While on the 2020 campaign trail, Trump made repeated references to having a publicly available COVID-19 vaccine “very soon,” and said one may even be possible before Nov. 3 (Election Day).
However, Trump never explicitly promised that a vaccine would be available by Election Day.
As the 2020 U.S. general election inched closer, Snopes readers asked us to investigate whether it was true that U.S. President Donald Trump had promised a COVID-19 vaccine by Election Day, Nov. 3.
While Trump repeatedly flirted with the idea that there may be a vaccine “possible” or available “right around that time” for SARS-CoV-2, the coronavirus responsible for the global pandemic, he did not explicitly say that he expected a vaccination to be available by Election Day.
Throughout the course of 2020, Trump publicly announced that a vaccine would be available “very soon,” but did not announce a specific date.
Our reporters took a look at the last nine months of remarks made by Trump and his administration as the COVID-19 pandemic progressed. Here is what we found:
While speaking at a March 2 news conference at the height of the pandemic, Trump promised that scientists were capable of developing a vaccine for COVID-19 “very, very quickly” and presented the possibility that a vaccine could come out of the Regeneron manufacturer at a rate of 200,000 doses per month beginning in August. During another meeting the same day, Trump said that his administration was working to “accelerate whatever they’re doing in terms of a vaccine.” On April 29, Trump said that “a lot of progress” had been made in the attempt to create a vaccine.
On July 27, Trump said that Operation Warp Speed, the initiative designated to create a legitimate vaccine, would deliver results “in record time,” but did not explicitly outline a timeline.
“Vaccines are coming along really well. Likewise, therapeutics. Moving faster than anticipated,” said the president during another briefing held on the same day.
While speaking on Aug. 3, Trump said that the vaccines were “coming along incredibly well.” During the last night of the Republican National Convention — which was largely held virtually later that month — the president said that his administration planned to have a vaccine within the next four months and, according to an Aug. 6 report by Reuters, said a coronavirus vaccine was “possible” by Election Day.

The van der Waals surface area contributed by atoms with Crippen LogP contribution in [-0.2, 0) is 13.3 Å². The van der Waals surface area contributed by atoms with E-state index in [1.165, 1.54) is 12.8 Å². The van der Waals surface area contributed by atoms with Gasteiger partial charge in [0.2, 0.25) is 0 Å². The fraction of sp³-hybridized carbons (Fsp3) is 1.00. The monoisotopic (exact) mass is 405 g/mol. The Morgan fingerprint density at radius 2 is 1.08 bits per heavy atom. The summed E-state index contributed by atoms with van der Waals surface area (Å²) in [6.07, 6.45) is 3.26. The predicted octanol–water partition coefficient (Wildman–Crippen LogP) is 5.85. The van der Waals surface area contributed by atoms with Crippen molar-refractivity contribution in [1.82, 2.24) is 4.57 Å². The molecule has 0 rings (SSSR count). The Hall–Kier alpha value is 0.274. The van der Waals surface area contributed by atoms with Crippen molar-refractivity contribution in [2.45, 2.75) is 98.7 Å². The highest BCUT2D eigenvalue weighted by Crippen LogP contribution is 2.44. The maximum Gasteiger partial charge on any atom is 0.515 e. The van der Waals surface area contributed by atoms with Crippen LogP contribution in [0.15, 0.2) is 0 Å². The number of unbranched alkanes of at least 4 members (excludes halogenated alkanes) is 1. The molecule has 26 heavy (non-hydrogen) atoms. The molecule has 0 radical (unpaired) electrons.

During a Sept. 16 press briefing, Trump said that officials were “very close” to a vaccine and that his administration was “on track to deliver and distribute the vaccine in a very, very safe and effective manner. We think we can start sometime in October. So as soon as it is announced, we’ll be able to start. That’ll be from mid-October on. It may be a little bit later than that, but we’ll be all set.”
The same day, White House Press Secretary Kayleigh McEnany said the administration was anticipating a vaccination by the end of the year.
On Sept. 28, Trump said that his team was working to “deliver a safe and effective vaccine in record time” and that the vaccines were already in the “final stage,” with an expectation of having “enough vaccines for every American by April .” Lastly, Trump claimed that “in a short time, we’ll have a safe and effective vaccine.”
Six days before the election, Trump announced that there were four vaccines in the final stage of trials and that the “once-in-a-generation effort” to ensure a vaccine was put in a position that, once authorized, could quickly deliver 100 million doses, with hundreds of millions of doses following shortly thereafter.
In short, Trump never explicitly promised that a viable COVID-19 vaccine would be available by Election Day, nor was one.